Porsche 904 Carrera GTS Coupé (1963-1965)

Premiere: November 26, 1963 Solitude race track near Stuttgart

1964 904/8 (chassis 904-008) with 1965-style engine cover (large 'elephant ear' air intakes, upward bent rear end)© Porsche
904/4 Carrera GTS 904/8 Carrera GTS 904/6 Carrera GTS
Produced in 1963-1964 1964 1964-1965
Engine 2.0 flat-4, mid-mounted, type 587/3 2.0 flat-8, mid-mounted, type 771/0 2.0 flat-6, mid-mounted, type 901/20
Power ~132 kW 176-191 kW ~147 kW
Number of cars built 105 2 or 3 7
Chassis numbers 904-002...007, 904-010...108 904-008, 009, maybe 082 904-001, 906-001...002, 906-005...006, 906-011...012
The table does not contain the five 904/8 Spyders

Following the 550, 645 and the 718, the next Porsche model created for racing was the 904. The homologation rules stipulated a minimum of 100 units and as there weren’t that many potential racing customers, the solution was a street legal car. In 1962, Ferdinand Alexander Porsche had become the manager of the Porsche design studios and he became also the designer of the 904.

F. A. Porsche in design office© Porsche
Father Ferdinand Anton Ernst 'Ferry' Porsche and son Ferdinand Alexander 'Butzi' Porsche, the designer of the 904 and also the 901 (911)© Porsche
New technology: glass-fibre and resin injected into the mold of a 904 body panel. The use of plastic was a first for Porsche, hence in the construction they sought advice from aviation experts. Two bodyshells per day were laminated by hand at the Heinkel Flugzeug Bau GmbH in Speyer, Germany.© Porsche

In August 1963, the first prototype was tested. Following the unveil of the 901 on September 12 at the IAA Frankfurt Motor Show, around 10 weeks later, on November 26, the 904 was presented at the Solitude race track near Stuttgart. The 4-cylinder cars were shown - chassis 904-002, 003 and 004 (002 and 003 being the prototypes).

© Porsche
Porsche 904 prototype
This is 904-001 prototype, but with later modifications© Porsche
Although mainly used for racing, some cars were destined for the streets© Corel Photos
The lightweight glass-fibre body is bonded to the ladder-type frame© Porsche
The 904 came with coil springs and disc brakes© Porsche
FIA-specified 110-litre fuel tank© Porsche
The first large door prototype (chassis 904-003) has no side air inlets here© Porsche
© Porsche
Graph shows the adjustable steering wheel and fixed seat© Road & Track
Porsche 904 prototype with small doors
Prototype 904-001 shows the small doors (only on 001 and 002)© Porsche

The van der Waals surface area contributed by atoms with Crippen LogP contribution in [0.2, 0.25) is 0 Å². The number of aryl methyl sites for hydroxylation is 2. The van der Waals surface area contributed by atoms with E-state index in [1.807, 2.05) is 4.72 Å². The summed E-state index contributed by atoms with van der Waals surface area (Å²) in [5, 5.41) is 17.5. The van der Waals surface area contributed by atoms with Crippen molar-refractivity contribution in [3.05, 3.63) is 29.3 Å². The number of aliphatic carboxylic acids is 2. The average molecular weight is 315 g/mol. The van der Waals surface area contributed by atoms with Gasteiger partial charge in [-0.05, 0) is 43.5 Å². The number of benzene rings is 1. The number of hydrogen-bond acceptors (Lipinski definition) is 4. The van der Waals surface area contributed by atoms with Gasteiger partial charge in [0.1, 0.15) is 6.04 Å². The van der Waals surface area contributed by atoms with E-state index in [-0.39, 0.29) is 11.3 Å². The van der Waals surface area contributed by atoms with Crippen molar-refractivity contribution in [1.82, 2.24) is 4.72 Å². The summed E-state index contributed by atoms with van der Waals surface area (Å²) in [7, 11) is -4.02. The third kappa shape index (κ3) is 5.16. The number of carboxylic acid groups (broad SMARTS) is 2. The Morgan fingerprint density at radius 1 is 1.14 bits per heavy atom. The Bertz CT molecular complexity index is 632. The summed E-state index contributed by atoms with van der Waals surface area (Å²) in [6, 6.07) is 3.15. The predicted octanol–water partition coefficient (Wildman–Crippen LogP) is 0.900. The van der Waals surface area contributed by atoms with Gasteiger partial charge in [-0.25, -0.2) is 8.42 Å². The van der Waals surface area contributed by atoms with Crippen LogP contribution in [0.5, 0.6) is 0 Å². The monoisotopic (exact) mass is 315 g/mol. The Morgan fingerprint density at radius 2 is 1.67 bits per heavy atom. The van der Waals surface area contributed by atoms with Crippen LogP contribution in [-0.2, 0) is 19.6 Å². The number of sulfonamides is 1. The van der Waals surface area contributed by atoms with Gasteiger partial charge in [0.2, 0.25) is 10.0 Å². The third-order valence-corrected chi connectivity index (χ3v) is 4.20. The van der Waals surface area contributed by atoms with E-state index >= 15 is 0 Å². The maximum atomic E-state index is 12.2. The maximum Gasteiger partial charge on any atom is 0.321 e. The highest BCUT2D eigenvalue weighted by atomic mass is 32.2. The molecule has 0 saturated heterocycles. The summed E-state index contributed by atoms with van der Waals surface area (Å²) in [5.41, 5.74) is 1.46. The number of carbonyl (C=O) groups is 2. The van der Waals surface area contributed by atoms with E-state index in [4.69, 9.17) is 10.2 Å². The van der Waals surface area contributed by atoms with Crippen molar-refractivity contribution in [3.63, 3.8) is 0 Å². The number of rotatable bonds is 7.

Steering wheel, raised tachometer and leather interior unique to the prototype© unknown (please inform us if you know)
Interior of a production car© Gordon Chittenden / Road & Track
Porsche 904 2-litre 4-cylinder Fuhrmann/Carrera engine
4-cylinder Fuhrmann engine © Corel Photos
Porsche 904 prototype
Leather straps were used only on the 001 and 002 prototypes © Porsche
Porsche 904 prototype with 6-cylinder engine
904-001 was initially fitted with a 4-cylinder engine, but almost immediately replaced with the new 6-cylinder engine© Porsche
Porsche 904 6-cylinder engine
© Porsche
Porsche 904 prototype with small doors
The small door 904-001 belonged to its designer F. A. Porsche until he passed away in 2012 © Porsche
The gear ratio selection of the 5-speed transmission was almost infinite - the four standard sets of ratios offered a final drive between 3.362 and 4.605© Porsche
904-003 large door prototype shows side air grilles here. The temporary license plate S-04324 was also used on a 901 prototype.© Porsche
904-003 is wearing license plate MON-A270 here© Porsche
The FIA-required luggage space of 65x40x20 cm can be accessed from the rear. Note the different rear hatch compared to the prototype.© Corel Photos
Porsche 904 Carrera GTS factory
At the factory© Porsche
The engine cover could be completely removed if needed© Gordon Chittenden / Road & Track
Porsche racing driver Edgar Barth presenting the adjustable steering wheel. The prototype can be spotted by the special design steering wheel and instrument cluster.© Porsche
The photo shows well how low the car is at 41.5"/105 cm© Porsche

The first 904s were delivered on January 16-17, 1964 - chassis no. 012 and 013. They were also the first 904s to be signed up for a race - the SCCA Divisional Riverside race on February 2, 1964 (result unknown, so actual presence not confirmed - please inform if you know).

1964 Geneva motor show, Porsche 356, 901 and 904
1964 March 12, Geneva Motor Show (Salon international de l'auto-Geneve): in addition to the 356s, the new 901 and 904 are displayed© Porsche
1964 Geneva motor show, Porsche 904 Carrera GTS
© Porsche

Like the Porsche 356 C was sold at the time as just a Porsche C, the type 904 was called as Porsche Carrera GTS and therefore didn't have the naming problem the 901 ran into in France (car model names with zero in the middle were somehow reserved for Peugeot).

Racing history